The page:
Tools for creating new pharmaceuticals and agrochemicals using a ‘chemical cube’

A chemical-creation platform based on cubic molecules is being discovered as part of an ongoing discovery program. This platform has the potential to rejuvenate stale pharmaceuticals and agricultural chemicals.

The College of Queensland’s Teacher Craig Williams said the stage, created in a joint effort with CSIRO, is fostering a thrilling arrangement of devices for scientists who, by and large, had been running out of new synthetic structure block choices.

“Scientific experts have frequently depended on hydrocarbons, substances like petrochemicals, since the beginning of time to assemble new, basically significant synthetics for society,” Teacher Williams said.

“Over history, chemists have frequently relied on hydrocarbons, such as petrochemicals, to create novel and crucial compounds for society.”

The University of Queensland’s Professor Craig Williams.

“However, cubane, a synthetic hydrocarbon shaped like a cube, is one important hydrocarbon that has historically been absent from this mix.”

Cubane was traditionally overlooked due to its limited application and the fact that it could not be synthesized on a large scale.

“This has since changed as Australian CSIRO chemists reported a kilogram-scale synthesis, which is currently being produced at Boron Molecular in Melbourne, which enabled a significant upsurge of Cuban research in the twenty-first century,” the article states.

The UQ team successfully added a nitrogen atom to a close relative of cubane for the first time, which has the long-term potential to improve the properties of this class of molecules for use in biological systems.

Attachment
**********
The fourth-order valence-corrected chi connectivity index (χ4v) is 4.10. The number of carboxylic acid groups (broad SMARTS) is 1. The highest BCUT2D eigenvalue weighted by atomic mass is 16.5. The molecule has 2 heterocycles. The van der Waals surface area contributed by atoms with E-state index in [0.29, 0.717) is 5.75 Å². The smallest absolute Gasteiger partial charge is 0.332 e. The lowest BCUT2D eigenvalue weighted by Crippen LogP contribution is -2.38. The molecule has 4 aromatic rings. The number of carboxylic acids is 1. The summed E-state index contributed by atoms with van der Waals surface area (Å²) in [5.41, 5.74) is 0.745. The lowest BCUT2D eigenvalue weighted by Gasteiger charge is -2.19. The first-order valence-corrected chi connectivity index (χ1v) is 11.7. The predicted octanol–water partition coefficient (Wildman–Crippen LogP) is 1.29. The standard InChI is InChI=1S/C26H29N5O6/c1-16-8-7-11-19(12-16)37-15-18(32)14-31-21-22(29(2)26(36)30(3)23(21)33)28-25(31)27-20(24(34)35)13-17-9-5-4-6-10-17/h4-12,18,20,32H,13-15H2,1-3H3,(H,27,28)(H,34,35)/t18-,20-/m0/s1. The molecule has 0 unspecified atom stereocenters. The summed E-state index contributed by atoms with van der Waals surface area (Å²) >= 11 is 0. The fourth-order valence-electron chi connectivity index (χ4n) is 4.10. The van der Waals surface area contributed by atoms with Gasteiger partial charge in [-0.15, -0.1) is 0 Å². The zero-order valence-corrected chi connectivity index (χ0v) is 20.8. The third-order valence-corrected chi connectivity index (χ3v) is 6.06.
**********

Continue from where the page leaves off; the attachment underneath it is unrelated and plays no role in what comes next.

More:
“The nature of an all-carbon atom core can impede some biological interactions and restrict their application in drug and agrochemical discovery,” Professor Williams stated. “Hydrocarbons find success within a wide selection of drugs.”

Cuban transformation into 1-azahomocubane Credit: “Elements like nitrogen can facilitate interactions that are biologically desirable that hydrocarbons cannot.”

“In point of fact, the biological requirement for nitrogen is so great that most drugs approved by the FDA in the United States contain at least one nitrogen atom.”

“Upgrading their biological potential by substituting nitrogen atoms into pharmaceutically proven hydrocarbon scaffolds like cubane is an underutilized but appealing strategy.”

“In collaboration with the University of Chicago and Queensland University of Technology, the synthesis and investigation of 1-azahomocubane push the boundaries of what is possible.”

Dr. Paul Savage, Deputy Director of CSIRO Manufacturing, and Professor Williams have worked together for a long time. Savage’s team is skilled at turning laboratory inventions into scalable processes.

According to Dr. Savage, the research team is looking forward to the next step.

Dr. Savage stated, “This foundation may lead to better disease treatments or everyday chemicals that vastly improve our quality of life and the environment.”

“This work is fundamental to providing new options to chemists around the world, and we’re thrilled to have been able to make a contribution towards this goal.” “To be clear, these are all future aspirations and could be a long way off.”

More information: Tyler Fahrenhorst-Jones et al, 1-Azahomocubane, Chemical Science (2023). DOI: 10.1039/D3SC00001J

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